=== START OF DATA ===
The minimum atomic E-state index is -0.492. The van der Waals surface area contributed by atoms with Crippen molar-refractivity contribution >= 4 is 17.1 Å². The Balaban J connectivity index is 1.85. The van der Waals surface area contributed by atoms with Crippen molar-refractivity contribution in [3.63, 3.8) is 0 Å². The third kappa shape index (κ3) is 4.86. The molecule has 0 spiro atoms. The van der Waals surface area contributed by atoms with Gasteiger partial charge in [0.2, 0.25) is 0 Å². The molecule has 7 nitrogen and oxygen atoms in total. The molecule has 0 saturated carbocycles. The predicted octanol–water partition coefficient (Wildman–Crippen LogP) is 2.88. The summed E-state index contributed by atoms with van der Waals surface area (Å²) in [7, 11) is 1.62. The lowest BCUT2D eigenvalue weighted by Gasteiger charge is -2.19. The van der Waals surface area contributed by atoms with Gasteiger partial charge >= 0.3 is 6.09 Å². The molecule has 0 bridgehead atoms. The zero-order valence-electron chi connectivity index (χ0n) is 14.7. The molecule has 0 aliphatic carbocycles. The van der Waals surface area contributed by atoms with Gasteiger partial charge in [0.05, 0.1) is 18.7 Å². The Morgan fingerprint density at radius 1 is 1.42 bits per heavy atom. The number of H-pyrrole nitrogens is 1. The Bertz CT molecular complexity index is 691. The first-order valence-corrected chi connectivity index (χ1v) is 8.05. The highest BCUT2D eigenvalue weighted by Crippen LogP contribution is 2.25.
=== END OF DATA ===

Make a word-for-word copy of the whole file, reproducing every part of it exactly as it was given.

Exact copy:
The minimum atomic E-state index is -0.492. The van der Waals surface area contributed by atoms with Crippen molar-refractivity contribution >= 4 is 17.1 Å². The Balaban J connectivity index is 1.85. The van der Waals surface area contributed by atoms with Crippen molar-refractivity contribution in [3.63, 3.8) is 0 Å². The third kappa shape index (κ3) is 4.86. The molecule has 0 spiro atoms. The van der Waals surface area contributed by atoms with Gasteiger partial charge in [0.2, 0.25) is 0 Å². The molecule has 7 nitrogen and oxygen atoms in total. The molecule has 0 saturated carbocycles. The predicted octanol–water partition coefficient (Wildman–Crippen LogP) is 2.88. The summed E-state index contributed by atoms with van der Waals surface area (Å²) in [7, 11) is 1.62. The lowest BCUT2D eigenvalue weighted by Gasteiger charge is -2.19. The van der Waals surface area contributed by atoms with Gasteiger partial charge >= 0.3 is 6.09 Å². The molecule has 0 bridgehead atoms. The zero-order valence-electron chi connectivity index (χ0n) is 14.7. The molecule has 0 aliphatic carbocycles. The van der Waals surface area contributed by atoms with Gasteiger partial charge in [0.05, 0.1) is 18.7 Å². The Morgan fingerprint density at radius 1 is 1.42 bits per heavy atom. The number of H-pyrrole nitrogens is 1. The Bertz CT molecular complexity index is 691. The first-order valence-corrected chi connectivity index (χ1v) is 8.05. The highest BCUT2D eigenvalue weighted by Crippen LogP contribution is 2.25.